BY KEVIN KAMPSCHROR, Esq.
Partner & Workers Compensation Department Attorney for Shook & Stone Injury Lawyers
In Judaism we believe that your soul lives on forever. Although I recognize that the NJA audience is not all Jewish, DEI and ultimately your law firm culture is really about your soul. Why? Our profession is progressive in content but behind in something like DEI. As you know, it was only until very recently that the ABA and our profession were putting DEI at the forefront. And now that it is, it seems like many firms in all shapes and sizes are focusing on DEI and being more inclusive and innovative. Many firms and organizations (including NJA) have committees and focus groups with specific hiring agendas to capture diverse talent. With that, because it is our profession, comes big promises to diverse new lawyers; bright lights and big cities, flashy cars, flashy billboards, and grandstanding.
How do we grandstand DEI, you might ask? And what does that have to do with your soul? With aggressive diversity initiatives you will find yourself in potential unfamiliar territories with minority communities recruiting more diverse candidates because your firm may not be very diverse. Sure, every predominantly white straight male legal culture can point to their “token” Hispanic, lesbian, or Asian who were hired in the ice ages, to check the box that you do have a diverse firm and look how successful our diverse lawyers are! Then once that new lawyer gets to your firm, what does the soul of the firm look like? Many of the “tokens” as I have referred to above can be fairly disconnected from diversity and are not good benchmarks to up and coming talent because they have done well themselves, so have not had to perhaps tackle the diversity challenge the way a new lawyer would now. They may also have that “when I was a young lawyer” mentality and be dismissive due to their development in the legal community decades ago being VERY straight, white male. They had to do it so why can’t new lawyers understand that and thereafter have little to no sympathy to current lawyers and DEI. Their minority status may be the same, but their perspectives are starkly different. The new lawyer will see that and be able to see and judge for themselves what your culture is – what your soul looks like. If it is genuine and DEI initiatives were already in place making your law firm culture truly diverse (and not a corporate formal check the box culture), you will retain the new lawyer who will surely improve the depth of your culture. If not, they will leave, and you will be at square one. That is why DEI must be about your soul.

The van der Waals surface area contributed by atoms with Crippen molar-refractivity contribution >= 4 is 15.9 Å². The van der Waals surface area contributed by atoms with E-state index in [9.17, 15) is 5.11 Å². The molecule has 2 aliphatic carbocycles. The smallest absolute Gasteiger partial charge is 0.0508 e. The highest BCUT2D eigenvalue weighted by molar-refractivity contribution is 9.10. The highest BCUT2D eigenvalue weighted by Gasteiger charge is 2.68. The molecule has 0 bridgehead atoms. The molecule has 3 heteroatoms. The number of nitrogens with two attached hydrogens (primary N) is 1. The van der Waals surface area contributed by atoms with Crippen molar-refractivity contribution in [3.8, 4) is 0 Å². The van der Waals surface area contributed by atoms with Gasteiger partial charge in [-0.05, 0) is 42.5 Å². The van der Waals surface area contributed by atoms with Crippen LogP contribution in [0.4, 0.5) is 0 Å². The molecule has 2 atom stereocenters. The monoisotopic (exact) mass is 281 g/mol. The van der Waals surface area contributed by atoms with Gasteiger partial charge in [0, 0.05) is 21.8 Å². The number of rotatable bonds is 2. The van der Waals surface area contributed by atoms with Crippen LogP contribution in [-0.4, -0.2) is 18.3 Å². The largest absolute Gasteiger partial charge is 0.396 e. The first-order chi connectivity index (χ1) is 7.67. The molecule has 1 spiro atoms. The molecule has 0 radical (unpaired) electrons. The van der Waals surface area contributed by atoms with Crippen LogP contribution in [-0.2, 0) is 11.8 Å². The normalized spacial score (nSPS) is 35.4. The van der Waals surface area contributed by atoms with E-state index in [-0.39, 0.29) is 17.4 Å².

When NJA decided to engage in DEI, one of the first questions during our roundtable was what the current NJA “house” looked like. Further, if you decided your “house” needed renovations or new rooms to add on to the ever-changing world, what steps do we take to get there?
So, what is the soul of NJA? Our DEI Committee that was formed last year has the soul necessary to make changes and to be more inclusive. Since I am part of that Committee, perhaps I am biased. Or, perhaps you can look at the firms or individuals on the Committee and recognize their work places have souls. For larger firms, who is at the top and do people stay, specifically Attorneys? For solo practitioners, can they attract diverse talent and even clients? Because they may have more limited means, their souls are equally crucial.
In closing, look at your firm. Does it really look like the soul you see or envision? What do your staff, your clients, the public see? DEI is more than an acronym; it should be a goal or a passion in order to become a reality.
Kevin Kampschror is the Workers’ Compensation Partner at Shook & Stone. Kevin has been with Shook & Stone since June 2014. Alongside of law practice, Kevin is on the National Commission for the Anti-Defamation League (“ADL”) as well as the Regional Board for ADL Nevada. Memberships include Nevada Justice Association where he currently co-chairs the Diversity, Equality, & Inclusion Committee, Nevada Attorneys for Criminal Justice, Workers’ Injury Law & Advocacy Group, Nevada Disability Prevention Coalition, and is the Section Leader of the LGBT section of the Nevada State Bar. Kevin loves to travel and is obsessed with Mykonos.